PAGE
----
uvex athlete Thomas Dressen wins the 2018 Hahnenkamm in Kitzbühel, Austria
Skiing’s new hero: sensational win on the notorious Streif
The news is broadcast around the world: Thomas Dressen wins ski racing’s hardest and most important race. Just 24, he achieves legendary status, after a perfect run down the ice-hard “Streif”, also his first World Cup victory.
Just a few seconds have the power to completely change a life. This is what happens in Kitzbühel, Austria. From the steepest start of all the World Cup races just 116 seconds pass until the man in the black and white skinsuit races over the finish line at 140 km/h. On the display board a green number 1 lights up. Followed by jubilant cheering.
“Yeah, how cool!” cries Thomas Dressen. He can hardly believe his luck. He unbuckles, picks up his skis, thrusts them aloft, cheering, and celebrates: with Felix Neureuther, Arnold Schwarzenegger and the 20,000 spectators in the stadium. “It is indescribable,” says Thomas talking to reporters after the race. “For me to win here in Kitzbühel is simply awesome.”
85% grade in the Mousetrap
The start line is at an elevation of 1,665 meters on the Hahnenkamm. The race sets off with a 50% gradient, with the first spectacular jumps in the Mousetrap, which is also the steepest section (85%). It is followed by the Compression, where the downhillers are subjected to forces of ten times their bodyweight, then into the Carousel, and the extended technical right turn of the Steilhang’s steep slope.
On the relatively flat Brückenschuss skiers need to demonstrate their gliding skills. Then, suddenly, it’s: jump over the Old Corridor and straight on to the Seidlalm Jump, the Larch Glide, and then Hausberg Corner, which is visible from the finish area. Onto the final 50 meters, one last hard push over the Traverse to the finish line, reaching speeds of up to 140 km/h.
140 km/h at the finish
Thomas Dressen goes into the race with number 19. After the first split time it is clear: there could be a surprise! The young German jumps 38 meters in the Mousetrap, accelerates to 113 km/h, masters the Steilhang with flying colors and comes – thanks to clearly, perfectly prepared skis – out of the gliding section with a half-second lead.
With his uvex contest goggle he can see the smallest indentations on the slope. The customs and excise sergeant, who weighs 97 kg, travels as if on rails to the finish line. Beating Swiss Downhill World Champion Beat Feuz, who had been in the lead, by 0.2 seconds, pushing him into second place. Although it sounds like the blink of an eye, at 140 km/h this means a lead of 5.7 meters. Thomas Dressen has won the Streif – and written history – in 116.5 seconds.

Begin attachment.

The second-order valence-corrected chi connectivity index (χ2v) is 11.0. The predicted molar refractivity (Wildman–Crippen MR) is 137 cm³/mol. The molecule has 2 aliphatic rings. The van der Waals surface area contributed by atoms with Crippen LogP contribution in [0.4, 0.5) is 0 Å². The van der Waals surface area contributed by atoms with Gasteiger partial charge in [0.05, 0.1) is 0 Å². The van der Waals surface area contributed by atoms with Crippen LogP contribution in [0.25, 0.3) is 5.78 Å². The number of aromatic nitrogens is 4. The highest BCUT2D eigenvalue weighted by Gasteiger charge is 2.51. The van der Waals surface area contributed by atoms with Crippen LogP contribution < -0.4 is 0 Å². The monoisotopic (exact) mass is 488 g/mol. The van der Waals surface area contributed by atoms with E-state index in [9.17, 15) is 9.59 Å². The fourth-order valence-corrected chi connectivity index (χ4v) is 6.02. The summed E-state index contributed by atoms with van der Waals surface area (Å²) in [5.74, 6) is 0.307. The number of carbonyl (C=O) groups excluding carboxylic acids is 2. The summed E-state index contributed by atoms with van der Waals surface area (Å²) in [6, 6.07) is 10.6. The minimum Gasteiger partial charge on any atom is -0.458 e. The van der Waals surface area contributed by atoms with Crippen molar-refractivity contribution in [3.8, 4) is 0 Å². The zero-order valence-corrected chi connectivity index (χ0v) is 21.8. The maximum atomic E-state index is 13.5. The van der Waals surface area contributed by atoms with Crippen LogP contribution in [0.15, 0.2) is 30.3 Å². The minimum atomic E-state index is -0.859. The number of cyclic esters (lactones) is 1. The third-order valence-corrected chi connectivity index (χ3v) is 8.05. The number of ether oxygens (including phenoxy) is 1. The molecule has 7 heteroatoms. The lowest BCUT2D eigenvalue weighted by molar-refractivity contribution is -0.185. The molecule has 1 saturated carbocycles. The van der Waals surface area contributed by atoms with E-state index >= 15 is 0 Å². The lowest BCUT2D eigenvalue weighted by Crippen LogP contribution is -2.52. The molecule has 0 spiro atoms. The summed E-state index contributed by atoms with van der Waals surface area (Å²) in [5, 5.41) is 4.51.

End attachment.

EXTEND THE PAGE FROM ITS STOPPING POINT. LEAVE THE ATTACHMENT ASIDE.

0.2 second advantage
The race that every ski racer wants to win.
Thomas Dressen made his Ski World Cup debut on February 21st 2015. Since then, he has continued to improve, so his victory in Kitzbühel was no coincidence. In December he pushed hard on the challenging Birds Of Prey course in Beaver Creek, USA to his first World Cup podium. And followed it with two 5th place finishes: in the Alpine Combined in Bormio, Italy and Classic Downhill in Lauberhorn in Wengen, Switzerland.
„Every day, I try to go to the max because that is what keeps me going. And that’s also why Kitzbühel was the highlight of my season”, says frontman of the German speed team Thomas Dreßen. “As an athlete, you experience the myth of Streif and Kitzbühel in a special way.”
In March, Dreßen causes another sensation.
The most successful German downhill racer of all time
Finally, after 39 years, suddenly a German racer is once again at the top in Kitzbühel, the classic downhill competition. And in March, Dreßen causes another sensation: a place on the podium in Kvitfjell, Norway. Together with Sepp Ferstl and Markus Wasmeier, Dreßen is now the most successful German downhill racer of all time in the World Cup.
“It is my motivation to shift my limits every day. And then, of course, there’s always adrenalin.” It’s his ambition that lets him go beyond his limits on a daily basis. That’s why he sees his training as the biggest setscrew to remain successful. “In the race itself, you can only live up to what you’ve already done in training”, says Dreßen. “I have to switch off my brain and trust my feeling.”
Dreßen chooses a safe companion for both training and race: the uvex race carbon ski helmet. Good looks, even better protection. And the innovative uvex DSV lens has ensured perfect vision all throughout the season – in all weather conditions. A feeling of perfect safety has definitely opened up some new possibilities. “You just dare to go to the limit”, says World Cup winner Dreßen. And that has obviously led to great success.